Dec 18, 2019
Dolce and Gabbana want to leave their brand to the Dolce family once they're gone
Dec 18, 2019
Having previously claimed that they did not want the Dolce & Gabbana brand to continue operating after their departure, designers Domenico Dolce and Stefano Gabbana have now announced that they would like the Dolce family to take over in their stead.
"We would love to give the family our jobs," Vogue Business was told by Gabbana, who established D&G with Dolce in 1985. Members of the Dolce family came together this fall to discuss the company's future.
The announcement signals a turnaround in the brand's succession plans, as in April 2018 Gabbana made it clear that the company's continuation after its founders' deaths was out of the question. "Once we're dead, we're dead. I don't want a Japanese designer to start designing Dolce & Gabbana," he told Italian daily newspaper Il Corriere della Sera.
The Dolce family already has a significant level involvement in the company. Domenico's parents, for example, moved from Sicily to Milan in order to help the duo launch D&G.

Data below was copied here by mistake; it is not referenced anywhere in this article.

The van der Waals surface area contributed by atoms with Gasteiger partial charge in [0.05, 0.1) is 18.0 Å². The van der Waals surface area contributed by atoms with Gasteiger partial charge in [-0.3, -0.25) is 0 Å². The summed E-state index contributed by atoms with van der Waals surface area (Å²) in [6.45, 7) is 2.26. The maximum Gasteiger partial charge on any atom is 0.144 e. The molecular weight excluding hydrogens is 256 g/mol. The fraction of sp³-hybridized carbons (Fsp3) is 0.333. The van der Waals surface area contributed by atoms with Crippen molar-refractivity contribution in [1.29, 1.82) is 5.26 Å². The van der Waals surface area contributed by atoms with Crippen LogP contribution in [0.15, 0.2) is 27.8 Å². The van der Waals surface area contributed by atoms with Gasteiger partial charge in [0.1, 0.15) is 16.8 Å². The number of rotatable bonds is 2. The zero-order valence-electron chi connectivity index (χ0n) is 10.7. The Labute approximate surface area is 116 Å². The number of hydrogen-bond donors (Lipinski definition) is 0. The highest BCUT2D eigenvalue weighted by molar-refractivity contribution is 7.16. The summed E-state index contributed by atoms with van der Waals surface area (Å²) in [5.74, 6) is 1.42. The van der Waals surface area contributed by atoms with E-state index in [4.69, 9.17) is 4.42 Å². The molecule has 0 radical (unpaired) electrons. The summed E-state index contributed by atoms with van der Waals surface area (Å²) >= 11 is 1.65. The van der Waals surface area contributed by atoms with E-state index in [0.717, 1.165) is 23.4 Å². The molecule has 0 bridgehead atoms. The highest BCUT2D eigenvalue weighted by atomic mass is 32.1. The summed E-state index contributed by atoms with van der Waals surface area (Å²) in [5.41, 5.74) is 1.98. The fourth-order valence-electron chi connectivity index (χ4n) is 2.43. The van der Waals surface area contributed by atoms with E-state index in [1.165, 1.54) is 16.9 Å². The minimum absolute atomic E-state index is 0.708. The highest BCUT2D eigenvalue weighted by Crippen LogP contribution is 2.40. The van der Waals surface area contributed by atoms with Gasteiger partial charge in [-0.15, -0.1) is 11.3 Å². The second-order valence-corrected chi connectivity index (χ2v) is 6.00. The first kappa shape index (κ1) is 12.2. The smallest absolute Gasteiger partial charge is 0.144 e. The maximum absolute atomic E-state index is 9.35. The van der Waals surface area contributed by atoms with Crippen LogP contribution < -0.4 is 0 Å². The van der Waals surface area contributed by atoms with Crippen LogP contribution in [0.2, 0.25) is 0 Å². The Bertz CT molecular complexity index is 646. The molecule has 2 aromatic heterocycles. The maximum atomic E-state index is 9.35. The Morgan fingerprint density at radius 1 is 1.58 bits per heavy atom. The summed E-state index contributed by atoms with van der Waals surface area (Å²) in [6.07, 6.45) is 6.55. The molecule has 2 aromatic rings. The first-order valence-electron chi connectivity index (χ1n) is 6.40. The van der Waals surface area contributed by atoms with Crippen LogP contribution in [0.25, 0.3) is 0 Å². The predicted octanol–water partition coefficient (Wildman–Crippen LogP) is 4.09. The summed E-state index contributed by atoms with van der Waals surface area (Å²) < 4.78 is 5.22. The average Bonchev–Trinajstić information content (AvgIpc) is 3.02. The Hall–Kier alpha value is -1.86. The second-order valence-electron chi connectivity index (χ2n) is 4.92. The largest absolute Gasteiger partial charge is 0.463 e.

On top of this, his 54-year-old brother Alfonso is the company's CEO, while his sister Dora (64) is responsible for research and development for the brand's ready-to-wear line. Domenico's nephews and nieces also work at the company, including Giuseppina Cannizzaro – head of haute couture – and her brother Christian, who is in charge of shoes and accessories.
Domenico Dolce (61) and Stefano Gabbana (57) each own 40% of D&G, with the remaining stake belonging to the Dolce family, via Alfonso and Dora.
The idea would therefore be to pass the company on to the Dolce family and not to sell it under any circumstances. The company "is like our child," said Gabbana. "You are a mother, and you cannot sell your children. We got lucky. We don't want to become the richest people in the cemetery," he added.
D&G currently employs 5,500 people around the world. In its most recently reported fiscal year (2018/19), the company managed a 4.6% increase in revenues, which totalled 1.35 billion euros, despite problems in China, where the brand was boycotted following the publication of comments and a video that were deemed to be racist.
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